Boardwalk to Cabin Lake

Boardwalk to Cabin Lake

Reflecting on Cabin Lake

Reflecting on Cabin Lake

The surface was so perfectly still and polarised the blue sky wonderfully in the photos. I couldn’t help but try a bit of photographic surrealism…

Beware of falling rocks

Beware of falling rocks

By now, time was getting on a bit, so we opted to cut off the far south/west loop which unfortunately meant skipping a couple of the lakes we’d hoped to see, as well as the south summit of Black Mountain. These would wait for another day, and we headed back. After a pretty easy minor ascent we found ourselves at the top of the Eagle Express chair lift. This plateau gave us a view down the snow-covered run we’d seen from lower down as well as great views north over to Howe Sound and The Lions, and south to Vancouver.

No quick way down today...

No quick way down today…

The Lions in the distance and black runs in ski season

The Lions in the distance and nearby black runs in ski season

Oo - you can see our house from here!

Oo – you can see our house from here!

From here, the descent was very easy, basically following the Panorama and Windjammer runs back to the lodge. This, it would seem, is why everyone else was going the other way! Though long, it was a steady ascent on basically an unmade road, as ski runs are, out of season. No complaints though – the views were spectacular. Unfortunately, Google Earth seems to only have winter satellite imagery of the North Shore Mountains, which kind of gives the impression we hiked in snow. There was the odd patch here and there, but it was certainly not as it appears below. The 3D imagery helps visualise the route we actually took though. Click on this, or any of the other images for a closer look.

Google Earth: Actual track we took to Cabin Lake

Google Earth: Actual track we took to Cabin Lake

Despite the short-cut we ended up walking 6.1km anyway, because of the route we took coming down Windjammer instead of the originally planned 3 Bears run which was a bit more direct.

What goes up, usually comes down

What goes up, usually comes down

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These boots are made for walking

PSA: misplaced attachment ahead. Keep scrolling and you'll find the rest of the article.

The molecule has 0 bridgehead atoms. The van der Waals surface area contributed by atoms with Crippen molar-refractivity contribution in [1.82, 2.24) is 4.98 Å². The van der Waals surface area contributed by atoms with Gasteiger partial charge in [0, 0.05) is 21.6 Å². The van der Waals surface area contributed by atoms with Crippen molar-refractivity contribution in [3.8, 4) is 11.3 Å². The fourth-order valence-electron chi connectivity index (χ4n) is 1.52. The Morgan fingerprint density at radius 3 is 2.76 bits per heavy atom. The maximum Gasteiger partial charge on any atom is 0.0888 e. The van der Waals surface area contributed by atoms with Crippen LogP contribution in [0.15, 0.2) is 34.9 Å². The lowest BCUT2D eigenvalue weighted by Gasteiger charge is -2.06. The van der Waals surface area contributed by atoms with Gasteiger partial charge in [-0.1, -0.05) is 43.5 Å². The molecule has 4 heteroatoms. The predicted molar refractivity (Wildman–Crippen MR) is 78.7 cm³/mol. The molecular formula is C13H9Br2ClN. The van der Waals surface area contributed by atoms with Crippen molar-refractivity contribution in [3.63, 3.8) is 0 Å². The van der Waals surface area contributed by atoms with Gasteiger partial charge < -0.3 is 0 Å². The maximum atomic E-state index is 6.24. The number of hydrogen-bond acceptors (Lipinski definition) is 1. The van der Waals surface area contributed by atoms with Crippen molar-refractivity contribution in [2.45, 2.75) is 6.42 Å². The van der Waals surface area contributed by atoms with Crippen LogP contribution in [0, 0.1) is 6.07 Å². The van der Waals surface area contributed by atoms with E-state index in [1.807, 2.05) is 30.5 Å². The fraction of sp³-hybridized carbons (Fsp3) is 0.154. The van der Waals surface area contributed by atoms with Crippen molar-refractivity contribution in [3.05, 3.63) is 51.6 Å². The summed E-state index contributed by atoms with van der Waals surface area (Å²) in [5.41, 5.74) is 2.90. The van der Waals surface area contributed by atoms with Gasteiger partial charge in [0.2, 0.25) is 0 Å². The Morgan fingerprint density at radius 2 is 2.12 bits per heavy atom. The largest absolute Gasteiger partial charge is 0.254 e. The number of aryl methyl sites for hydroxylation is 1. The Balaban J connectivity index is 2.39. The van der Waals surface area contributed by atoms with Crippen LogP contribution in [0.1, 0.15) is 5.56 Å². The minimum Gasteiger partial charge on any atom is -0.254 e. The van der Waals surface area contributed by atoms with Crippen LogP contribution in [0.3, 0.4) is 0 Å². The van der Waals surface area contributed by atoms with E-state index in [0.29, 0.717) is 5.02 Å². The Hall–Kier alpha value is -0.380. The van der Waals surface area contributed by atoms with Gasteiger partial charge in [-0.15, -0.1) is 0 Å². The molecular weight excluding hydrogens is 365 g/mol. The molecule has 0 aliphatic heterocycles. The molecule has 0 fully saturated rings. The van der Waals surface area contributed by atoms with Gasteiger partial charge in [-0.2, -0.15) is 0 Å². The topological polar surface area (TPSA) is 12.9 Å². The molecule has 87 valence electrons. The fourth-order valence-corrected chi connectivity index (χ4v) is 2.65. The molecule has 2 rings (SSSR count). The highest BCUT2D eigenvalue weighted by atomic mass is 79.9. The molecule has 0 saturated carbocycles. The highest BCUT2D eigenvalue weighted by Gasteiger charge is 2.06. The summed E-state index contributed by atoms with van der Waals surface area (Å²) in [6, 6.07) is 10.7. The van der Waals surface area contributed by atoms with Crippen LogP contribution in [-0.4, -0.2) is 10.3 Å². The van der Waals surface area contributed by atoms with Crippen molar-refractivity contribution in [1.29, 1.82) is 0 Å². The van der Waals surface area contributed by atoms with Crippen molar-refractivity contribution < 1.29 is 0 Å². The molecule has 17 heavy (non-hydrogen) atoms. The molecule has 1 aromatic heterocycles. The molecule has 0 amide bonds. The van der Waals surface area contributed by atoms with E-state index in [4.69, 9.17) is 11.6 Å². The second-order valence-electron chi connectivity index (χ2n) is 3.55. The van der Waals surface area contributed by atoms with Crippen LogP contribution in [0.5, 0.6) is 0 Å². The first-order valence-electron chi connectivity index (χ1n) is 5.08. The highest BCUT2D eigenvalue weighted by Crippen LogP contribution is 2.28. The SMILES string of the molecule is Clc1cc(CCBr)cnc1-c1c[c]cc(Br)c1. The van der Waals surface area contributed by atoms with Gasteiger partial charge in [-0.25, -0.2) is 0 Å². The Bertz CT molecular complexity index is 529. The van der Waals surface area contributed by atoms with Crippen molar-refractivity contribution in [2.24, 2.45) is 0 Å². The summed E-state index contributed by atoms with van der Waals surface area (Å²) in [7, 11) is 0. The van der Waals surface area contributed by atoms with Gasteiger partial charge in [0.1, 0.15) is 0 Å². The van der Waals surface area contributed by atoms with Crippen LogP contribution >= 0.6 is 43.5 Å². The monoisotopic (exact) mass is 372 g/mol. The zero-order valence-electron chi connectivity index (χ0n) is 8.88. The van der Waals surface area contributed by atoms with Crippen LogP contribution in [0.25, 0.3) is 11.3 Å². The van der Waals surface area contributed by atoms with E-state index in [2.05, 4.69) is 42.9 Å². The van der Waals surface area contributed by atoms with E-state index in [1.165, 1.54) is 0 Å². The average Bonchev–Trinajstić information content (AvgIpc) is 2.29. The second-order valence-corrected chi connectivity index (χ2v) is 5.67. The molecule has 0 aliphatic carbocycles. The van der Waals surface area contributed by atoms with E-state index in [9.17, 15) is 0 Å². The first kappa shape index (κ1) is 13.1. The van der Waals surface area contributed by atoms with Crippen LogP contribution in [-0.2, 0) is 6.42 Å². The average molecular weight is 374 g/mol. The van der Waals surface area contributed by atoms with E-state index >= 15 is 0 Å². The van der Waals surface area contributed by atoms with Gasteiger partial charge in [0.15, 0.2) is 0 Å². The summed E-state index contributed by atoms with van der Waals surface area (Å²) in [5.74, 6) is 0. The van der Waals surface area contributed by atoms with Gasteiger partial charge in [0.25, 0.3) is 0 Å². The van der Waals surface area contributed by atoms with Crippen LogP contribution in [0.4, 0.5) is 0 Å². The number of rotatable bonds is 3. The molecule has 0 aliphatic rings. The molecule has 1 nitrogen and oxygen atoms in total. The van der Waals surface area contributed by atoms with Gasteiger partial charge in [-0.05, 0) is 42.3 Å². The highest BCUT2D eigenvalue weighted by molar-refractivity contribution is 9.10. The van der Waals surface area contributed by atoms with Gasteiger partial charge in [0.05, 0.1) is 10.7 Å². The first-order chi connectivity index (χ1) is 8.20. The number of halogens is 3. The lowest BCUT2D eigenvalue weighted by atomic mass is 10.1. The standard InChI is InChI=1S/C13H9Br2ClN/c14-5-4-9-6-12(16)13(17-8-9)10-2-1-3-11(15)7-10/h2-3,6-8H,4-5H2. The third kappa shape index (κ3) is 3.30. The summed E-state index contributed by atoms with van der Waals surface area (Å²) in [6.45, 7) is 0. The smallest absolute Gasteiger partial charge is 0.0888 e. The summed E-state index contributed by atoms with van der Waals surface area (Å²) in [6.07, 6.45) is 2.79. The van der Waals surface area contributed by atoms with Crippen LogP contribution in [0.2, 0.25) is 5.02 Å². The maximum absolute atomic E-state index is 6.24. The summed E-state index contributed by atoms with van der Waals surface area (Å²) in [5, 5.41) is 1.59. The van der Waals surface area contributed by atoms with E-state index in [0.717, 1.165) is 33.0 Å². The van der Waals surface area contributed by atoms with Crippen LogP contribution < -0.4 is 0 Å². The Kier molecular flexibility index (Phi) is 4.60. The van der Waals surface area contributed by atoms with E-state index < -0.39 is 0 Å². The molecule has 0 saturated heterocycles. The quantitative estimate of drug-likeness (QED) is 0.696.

31 12 2011

It’s taken me a couple of days to put this posting together, and for that I apologise. Back on the 28th, three of us pachyderms went snow-shoeing up Cypress on the North shore mountains. We have a bit of a tradition of going on Boxing day, but it’s been particularly mild this winter (read: wet and rainy up top), and we were waiting for more favourable conditions. In the end, we decided to just “go for it” and made the journey on the off-chance. As we got closer, we could see the cloud just sat on the top of the mountain, which is not generally considered a good sign. Middle child made some facetious remark about Voldemort being at home, and we steadily drove up towards the murk, not encountering snow until almost at the turn for the Nordic area. There’s a viewing point half way up Cypress, and it gives amazing views over the city of Vancouver. This was below the cloud base and the views were stunning. We didn’t stop though, and headed up to the Nordic area for the snow shoeing.

I may be gone some time...

I may be gone some time…

I'm stumped

I’m stumped

We had an excellent hour or so’s hike despite the murk, taking the long way around to Hollyburn Lodge where we stopped to consume some of the hot tea (hot chocolate for offspring) I’d been lugging around, and some procured muffins.

Who's been wearing MY snow shoes?

Who’s been wearing MY snow shoes?

Hollyburn Lodge, Cypress Mountain

Hollyburn Lodge, Cypress Mountain

Unfortunately while we were there, the weather turned a bit more deliberate, and we left Hollyburn to a steady rain, the temperature hovering just above zero. Still lots of snow under-foot (reasonable but not great base of over a metre.) We decided the prudent course of action was to take a more direct route back to the base area, so unfortunately we didn’t get the full 2-3 hours walk we’d originally anticipated.

Thankfully, being now from BC, we’d dressed more for the wet than the cold, and on signing off the hill (safety check – they send folk out looking if you don’t sign back in), we were complimented on our “proper gear”. We had fun, and at the end of the day, that’s what it’s all about. Sure it would have been nice to confirm you really could see Nanaimo from “Strait Lookout”… but they do wisely append “on a clear day” to the description. If you’re in the Vancouver area it’s well worth a visit, and snow shoes can be hired if you don’t have your own.

 

Cypress: Snowshoe Trails

Cypress: Snowshoe Trails

Cypress: Snowshoe Trails

 Snowshoe Trail Map (pdf)